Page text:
Healthy Living

Meditation may be key to getting people moving

Karampal Kaur teaches a yoga class in the Englewood neighborhood of Chicago. REUTERS/Jim Young
Karampal Kaur teaches a yoga class in the Englewood neighborhood of Chicago. REUTERS/Jim Young
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CEDAR RAPIDS — Pushing back from the Thanksgiving table and taking a brisk walk around the neighborhood may be a good start to the annual “maintain don’t gain” goal promoted by health advisers and wellness plans.

To stick to the plan, an Iowa State University professor suggests meditation.

No, Jacob Meyer, who teaches kinesiology at ISU, doesn’t think sitting cross-legged on the floor with your eyes closed will help you be more active as we head into winter.

Instead, Meyer’s research suggests that practicing mindfulness mediation, which involves paying close attention to your thoughts, emotions and sensations in the present moment, can help people stick with an exercise regimen even as daylight shortens and temperatures drop.

While doing postdoctoral work at the University of Wisconsin, Meyer conducted research to learn what would inspire Midwesterners to remain active through winter. Research has shown that on average, physical activity drops by about 11 minutes per day in winter. That’s worrisome from a health standpoint because 11 minutes represents a significant portion of the average person’s daily activity time.

To Meyer’s surprise, the research conducted in 2016 showed that people in his experiment who practiced mindfulness remained as active as those who were in structured exercise regimens. People in both of those groups remained more active than members of the control group who simply continued their normal lives. Their activity time dropped nearly twice as much as those who practiced meditation or structured activity.

The results were surprising, Meyer said, because from a traditional kinesiology standpoint getting people to be more active involves “getting people into a structured exercise training program, maybe in a gym, where they are doing structured exercise a couple of times a week.”

“In this study, it looked like mindfulness had a similar effect on people’s general physical activity as our traditional exercise program did,” he said. “I expected the exercise would improve activity, but not so much the mindfulness. I thought it could have some effect, but not a large amount.”

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More research is needed, but Meyer thinks the results suggest “we could add mindfulness training to the tool kit of possible ways of thinking about physical activity.”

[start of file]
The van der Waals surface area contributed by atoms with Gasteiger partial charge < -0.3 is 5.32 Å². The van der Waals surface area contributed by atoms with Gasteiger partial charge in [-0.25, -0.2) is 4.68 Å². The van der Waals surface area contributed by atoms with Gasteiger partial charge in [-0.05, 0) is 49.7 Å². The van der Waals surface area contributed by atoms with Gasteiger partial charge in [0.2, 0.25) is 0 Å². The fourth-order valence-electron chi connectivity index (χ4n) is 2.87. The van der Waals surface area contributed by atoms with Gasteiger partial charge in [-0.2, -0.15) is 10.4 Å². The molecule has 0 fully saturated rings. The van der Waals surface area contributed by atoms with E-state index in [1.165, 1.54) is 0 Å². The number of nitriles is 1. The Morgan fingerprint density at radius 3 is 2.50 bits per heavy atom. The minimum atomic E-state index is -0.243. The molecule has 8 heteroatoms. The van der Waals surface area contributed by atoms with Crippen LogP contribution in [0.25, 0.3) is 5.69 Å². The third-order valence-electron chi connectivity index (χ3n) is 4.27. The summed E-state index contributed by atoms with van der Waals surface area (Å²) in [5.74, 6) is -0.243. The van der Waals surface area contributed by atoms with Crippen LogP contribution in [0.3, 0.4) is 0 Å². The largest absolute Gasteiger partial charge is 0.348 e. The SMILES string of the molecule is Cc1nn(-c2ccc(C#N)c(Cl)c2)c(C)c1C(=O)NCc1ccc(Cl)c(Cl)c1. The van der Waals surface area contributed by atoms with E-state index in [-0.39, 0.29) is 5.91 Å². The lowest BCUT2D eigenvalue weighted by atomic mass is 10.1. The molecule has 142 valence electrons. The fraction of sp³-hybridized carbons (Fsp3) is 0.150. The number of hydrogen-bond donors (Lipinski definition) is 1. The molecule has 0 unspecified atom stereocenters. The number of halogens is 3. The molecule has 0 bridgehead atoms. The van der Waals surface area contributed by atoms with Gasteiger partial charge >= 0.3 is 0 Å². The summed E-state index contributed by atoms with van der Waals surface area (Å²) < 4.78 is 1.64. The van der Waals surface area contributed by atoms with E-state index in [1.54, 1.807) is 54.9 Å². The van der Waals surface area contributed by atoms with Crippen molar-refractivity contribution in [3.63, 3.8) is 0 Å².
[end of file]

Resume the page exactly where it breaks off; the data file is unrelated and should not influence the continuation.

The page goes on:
The research involved 49 people ranging in age from 30 to 69 randomly divided into three groups. The control group simply continued their normal lives. The exercise group did unsupervised walking or jogging as well as regular instruction and group workouts.

The mindfulness group received meditation instruction that focused on attending to the present moment. They practiced body scans and mindful walking, in addition to the usual quiet, seated meditations. Most of their meditations were completed at home.

Monitors the participants wore in November showed members of the control group were much less active in November than they had been in previous months. People in the exercise and meditation groups also slowed down by about six minutes a day.

Meyer remains curious about the relationship between mindfulness and physical activity and whether people “can be mindful and aware in a way that might influence whether they choose to be physically active or maybe choose to do particular events throughout the day in an active manner.”

It could be as simple as choosing to walk across the office to talk to a co-worker rather than send them an email.

“It’s thinking of ‘How am I doing right now?’ and deciding ‘OK, maybe a little walk would be good for me,’” Meyer said.

Mindfulness about physical activity could affect decisions throughout the day such as where to park and how far to walk to and from an office, Meyer said.

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“Every time you get up from your desk you make a choice about how it is you’re going to do whatever you do next,” he said.

While there’s nothing about mindfulness training itself that speaks to physical activity, Meyer sees as a “different, independent method of trying to change people’s health practices.”

“It turns out that may influence physical activity, too,” he said. That could be helpful in dealing with the seasonal decrease in activity in winter.

“When we see winter’s coming … the question is ‘How do I deal with how winter will change by behavior?’” Meyer said.

“This might be one way to help encourage people” who might find going to a gym to be a barrier to exercise.

Because the results weren’t what Meyer expected, he wants to do more research “to see if it’s a real effect,” he said. He’s hoping to incorporate it into a larger study, to look at whether “mindfulness training in a structured, systematic way within a physical activity promotion program can be used to get people to make important and long-lasting activity changes.”

“It’s worth considering because the traditional idea that I have to go exercise in a gym setting might be a barrier for a lot of people,” Meyer said. “This might be another avenue for people who wouldn’t have otherwise ended up being more active.”

l Comments: (319) 398-8375; james.lynch@thegazette.com

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